From the moment of birth, children, through sound or action, have the ability to signal their pressing wants. The crying of an infant informs us of a needed diaper change or feeding; a 2-year-old's temper tantrum signals resistance to our ideas; the spiked, odd-colored hair of the adolescent indicates a shout for attention; and the child having a child, the aching longing for love.
During the first months of 1993, our children have been waving red flags fast and furiously throughout Orange County, seemingly urgently pleading for our response. We have been confronted with abhorrent youth violence. Going to school is no longer a carefree experience where one only has to worry about the day's assignments. It is now complicated by contraband-sniffing dogs on school buses and weapon detectors at school entrances. Graffiti mocks the county's effort to beautify. Even those with their social conscience buried in the sand cannot avoid the evidence of serious problems. They are everywhere, in every city, in every community.
We are a county believing social ills are other county's problems. "Those" things only happen in New York, Miami, Los Angeles. We read about them, but they are very far removed from our social strata. Orange County doesn't have "those" kinds of problems. Oh, really? Let's expel that myth right now. We have "those" problems, all right, and each passing day sees them on the increase. We have a choice to either sit by as observers and mutter about how terrible these kids are today, or to actively and collectively decide to do something to help our children. We are at the crossroads, the tricky part, where we must try to translate the many red flags being waved in front of us into a message that will furnish us clues necessary to reverse trends. But where do we begin?
In 1990, the United Nations World Summit for Children cut right to the heart of the matter when it declared, "The experience of the 1980s shows that it is only through the mobilization of all sectors of society, including those that traditionally did not consider child survival, protection and development as their major focus, will significant progress be achieved."
The publication "What It Takes," issued in 1991 by the Education and Human Services Consortium, a loose-knit coalition of national organizations, describes the pressing need for interagency collaboration and suggests strategies for structuring these partnerships aimed at connecting children and families with comprehensive services.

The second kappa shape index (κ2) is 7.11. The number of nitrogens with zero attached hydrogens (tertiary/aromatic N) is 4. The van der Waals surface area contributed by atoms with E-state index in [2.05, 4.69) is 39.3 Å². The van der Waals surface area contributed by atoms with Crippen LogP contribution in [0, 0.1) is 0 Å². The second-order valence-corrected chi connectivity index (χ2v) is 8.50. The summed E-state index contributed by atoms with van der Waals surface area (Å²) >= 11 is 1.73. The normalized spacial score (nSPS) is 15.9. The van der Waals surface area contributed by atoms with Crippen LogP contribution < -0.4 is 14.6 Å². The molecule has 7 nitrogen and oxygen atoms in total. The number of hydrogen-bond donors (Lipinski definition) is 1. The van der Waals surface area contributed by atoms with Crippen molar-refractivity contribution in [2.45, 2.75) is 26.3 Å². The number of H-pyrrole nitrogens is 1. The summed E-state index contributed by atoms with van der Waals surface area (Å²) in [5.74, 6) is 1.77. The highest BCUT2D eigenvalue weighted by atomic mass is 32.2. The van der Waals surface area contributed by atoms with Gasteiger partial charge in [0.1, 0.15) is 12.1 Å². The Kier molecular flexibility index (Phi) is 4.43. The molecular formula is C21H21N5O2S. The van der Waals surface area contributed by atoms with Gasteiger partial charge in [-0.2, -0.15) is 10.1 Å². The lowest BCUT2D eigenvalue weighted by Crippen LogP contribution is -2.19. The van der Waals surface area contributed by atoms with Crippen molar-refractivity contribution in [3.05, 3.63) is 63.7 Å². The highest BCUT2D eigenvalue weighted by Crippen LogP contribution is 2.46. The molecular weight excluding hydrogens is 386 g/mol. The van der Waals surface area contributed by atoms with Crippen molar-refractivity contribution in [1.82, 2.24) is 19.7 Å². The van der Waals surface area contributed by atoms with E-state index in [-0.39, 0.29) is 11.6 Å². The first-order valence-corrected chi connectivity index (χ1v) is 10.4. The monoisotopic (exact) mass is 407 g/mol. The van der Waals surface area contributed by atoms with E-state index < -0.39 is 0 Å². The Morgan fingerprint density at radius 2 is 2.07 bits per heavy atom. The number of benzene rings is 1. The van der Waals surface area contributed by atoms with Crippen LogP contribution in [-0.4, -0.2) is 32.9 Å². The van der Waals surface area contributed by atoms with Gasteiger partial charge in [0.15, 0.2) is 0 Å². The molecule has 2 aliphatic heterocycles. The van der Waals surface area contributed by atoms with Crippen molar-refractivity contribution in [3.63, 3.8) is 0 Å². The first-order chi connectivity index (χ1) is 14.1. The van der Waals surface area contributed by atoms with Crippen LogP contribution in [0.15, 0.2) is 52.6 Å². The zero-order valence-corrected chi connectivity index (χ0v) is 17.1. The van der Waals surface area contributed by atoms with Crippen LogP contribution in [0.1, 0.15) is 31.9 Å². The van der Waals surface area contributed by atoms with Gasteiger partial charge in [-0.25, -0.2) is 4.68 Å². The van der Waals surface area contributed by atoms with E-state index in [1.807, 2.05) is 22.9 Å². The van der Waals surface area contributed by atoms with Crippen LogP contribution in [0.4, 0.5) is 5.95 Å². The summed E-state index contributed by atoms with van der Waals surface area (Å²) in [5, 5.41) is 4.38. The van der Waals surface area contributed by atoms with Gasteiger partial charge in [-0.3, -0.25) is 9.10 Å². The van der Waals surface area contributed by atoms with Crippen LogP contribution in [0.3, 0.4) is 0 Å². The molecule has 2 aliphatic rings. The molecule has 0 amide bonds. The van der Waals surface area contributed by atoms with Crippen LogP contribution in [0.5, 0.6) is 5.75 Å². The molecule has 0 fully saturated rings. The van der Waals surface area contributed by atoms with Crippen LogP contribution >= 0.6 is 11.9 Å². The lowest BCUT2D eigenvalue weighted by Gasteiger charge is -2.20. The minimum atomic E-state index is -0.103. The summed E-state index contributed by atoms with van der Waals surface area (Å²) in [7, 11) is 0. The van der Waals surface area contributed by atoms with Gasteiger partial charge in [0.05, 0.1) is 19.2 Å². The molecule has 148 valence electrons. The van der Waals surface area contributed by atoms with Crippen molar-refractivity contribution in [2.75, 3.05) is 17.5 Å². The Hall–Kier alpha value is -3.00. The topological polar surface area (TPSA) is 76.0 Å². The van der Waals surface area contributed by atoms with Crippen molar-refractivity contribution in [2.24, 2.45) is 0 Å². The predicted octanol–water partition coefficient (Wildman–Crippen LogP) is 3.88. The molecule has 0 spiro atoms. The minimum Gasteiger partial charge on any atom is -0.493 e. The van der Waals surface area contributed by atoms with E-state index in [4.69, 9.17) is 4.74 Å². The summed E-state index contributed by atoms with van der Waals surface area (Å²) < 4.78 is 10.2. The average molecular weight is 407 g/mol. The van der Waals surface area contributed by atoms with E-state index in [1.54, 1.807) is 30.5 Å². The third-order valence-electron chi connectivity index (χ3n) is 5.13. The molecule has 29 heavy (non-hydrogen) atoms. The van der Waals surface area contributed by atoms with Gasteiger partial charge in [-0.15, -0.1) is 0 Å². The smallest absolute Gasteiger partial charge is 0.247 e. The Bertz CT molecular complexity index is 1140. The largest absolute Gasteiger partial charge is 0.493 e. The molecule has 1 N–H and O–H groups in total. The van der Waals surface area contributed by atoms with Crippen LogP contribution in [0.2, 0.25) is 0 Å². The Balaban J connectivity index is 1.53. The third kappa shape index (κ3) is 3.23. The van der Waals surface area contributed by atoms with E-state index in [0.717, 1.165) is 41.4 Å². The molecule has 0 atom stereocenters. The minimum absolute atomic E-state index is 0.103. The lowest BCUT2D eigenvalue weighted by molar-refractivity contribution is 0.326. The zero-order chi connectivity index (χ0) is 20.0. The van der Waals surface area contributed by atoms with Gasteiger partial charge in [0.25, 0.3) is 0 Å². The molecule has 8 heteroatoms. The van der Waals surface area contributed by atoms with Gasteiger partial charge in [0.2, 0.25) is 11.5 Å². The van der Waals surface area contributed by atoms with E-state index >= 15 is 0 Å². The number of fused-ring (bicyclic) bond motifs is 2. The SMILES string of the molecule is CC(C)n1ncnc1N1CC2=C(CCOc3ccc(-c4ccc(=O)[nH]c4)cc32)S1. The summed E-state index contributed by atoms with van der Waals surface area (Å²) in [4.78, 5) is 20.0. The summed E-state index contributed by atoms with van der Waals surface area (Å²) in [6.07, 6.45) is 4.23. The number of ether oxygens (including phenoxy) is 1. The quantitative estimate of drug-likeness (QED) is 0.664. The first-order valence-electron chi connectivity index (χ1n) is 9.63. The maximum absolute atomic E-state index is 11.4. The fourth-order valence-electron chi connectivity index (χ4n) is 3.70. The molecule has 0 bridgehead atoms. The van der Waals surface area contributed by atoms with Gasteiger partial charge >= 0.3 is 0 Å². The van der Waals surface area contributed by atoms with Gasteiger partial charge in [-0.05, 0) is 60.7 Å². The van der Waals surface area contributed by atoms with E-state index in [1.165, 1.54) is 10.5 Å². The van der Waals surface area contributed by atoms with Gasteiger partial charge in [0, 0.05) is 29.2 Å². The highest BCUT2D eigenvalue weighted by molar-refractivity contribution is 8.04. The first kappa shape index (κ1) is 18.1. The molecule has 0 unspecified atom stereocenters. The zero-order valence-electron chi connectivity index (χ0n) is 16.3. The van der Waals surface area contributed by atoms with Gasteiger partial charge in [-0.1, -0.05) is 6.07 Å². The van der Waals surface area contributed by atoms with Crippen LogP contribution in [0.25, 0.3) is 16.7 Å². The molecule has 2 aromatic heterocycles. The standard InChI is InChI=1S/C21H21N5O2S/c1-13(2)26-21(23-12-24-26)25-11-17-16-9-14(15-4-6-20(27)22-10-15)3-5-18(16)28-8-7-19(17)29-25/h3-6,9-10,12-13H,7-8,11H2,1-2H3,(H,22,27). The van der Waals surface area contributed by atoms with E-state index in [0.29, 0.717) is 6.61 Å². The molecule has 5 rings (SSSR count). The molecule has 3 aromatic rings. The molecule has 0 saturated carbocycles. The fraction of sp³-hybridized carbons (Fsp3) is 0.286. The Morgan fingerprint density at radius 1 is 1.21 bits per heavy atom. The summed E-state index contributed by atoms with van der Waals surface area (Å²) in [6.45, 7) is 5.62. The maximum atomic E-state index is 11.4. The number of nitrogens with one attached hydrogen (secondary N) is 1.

And California has produced several road maps of its own. A Strategic Plan produced by the state Department of Social Services, the County Welfare Directors Assn. and the Child Welfare League of America (1991), eloquently depicted a vision for the children of California: " . . . that all California's children reach adulthood having experienced a safe, healthy and nurturing environment. The resulting sense of self-worth, coupled with equal access to resources, will empower them to develop their unique potentials, so that they mature realizing a strong sense of responsibility to self, culture and society."
It sounds great--I can't think of anyone who would fault such lofty goals. But has it brought about needed change?
In 1992, a report, "Cutting Through the Red Tape," delivered the recommendations of a series of statewide summit meetings brought about through the collaborative efforts of the California School Boards Assn., the California State Assn. of Counties and the League of California Cities. It too echoed themes similar to the others: prevention, collaboration, partnerships and, most important, the need for communities to pull together in seeking solutions if any significant change was to be accomplished.
When reading these various reports, each the result of arduous labor by some very dedicated people, it is apparent that we really do know what it would take. The big hurdle between that knowledge and fulfillment of needed change seems to lie paralyzed in the "how to."
We've begun to learn who should be sitting at the table and we've begun the process of finding commonality in our agendas. The biggest struggle seems to be "letting go" of the territory so long thought of as "private domain." And working collaboratively requires a whole lot of "letting go."
Some Orange County residents have decided that the time for "letting go" is at hand. With all the talent in the county focusing joint attention on changing the current unhealthful climate for "growing children," one that really does ensure children reaching their full potential is well within the means of the citizenry.
On May 15, the Orange County Summit for Children will begin that process. People from all walks of life who share a concern about the condition of children in our county will be asked to participate in a meeting to be held at Chapman University. The purpose of the day will be to collectively think through what it will take to ensure that our children do have an opportunity to grow to their potential in a safe, caring environment.
But it won't stop there. Participants will be asked to consider making a personal, organizational or community commitment that will help build the bridge between what it will take and its accomplishment. I believe that it takes a whole county to raise a whole child. And like the barn-raising of old, the people in this county are prepared to tackle the task, together. Let the work begin!
DR, B.D. CUMMINGS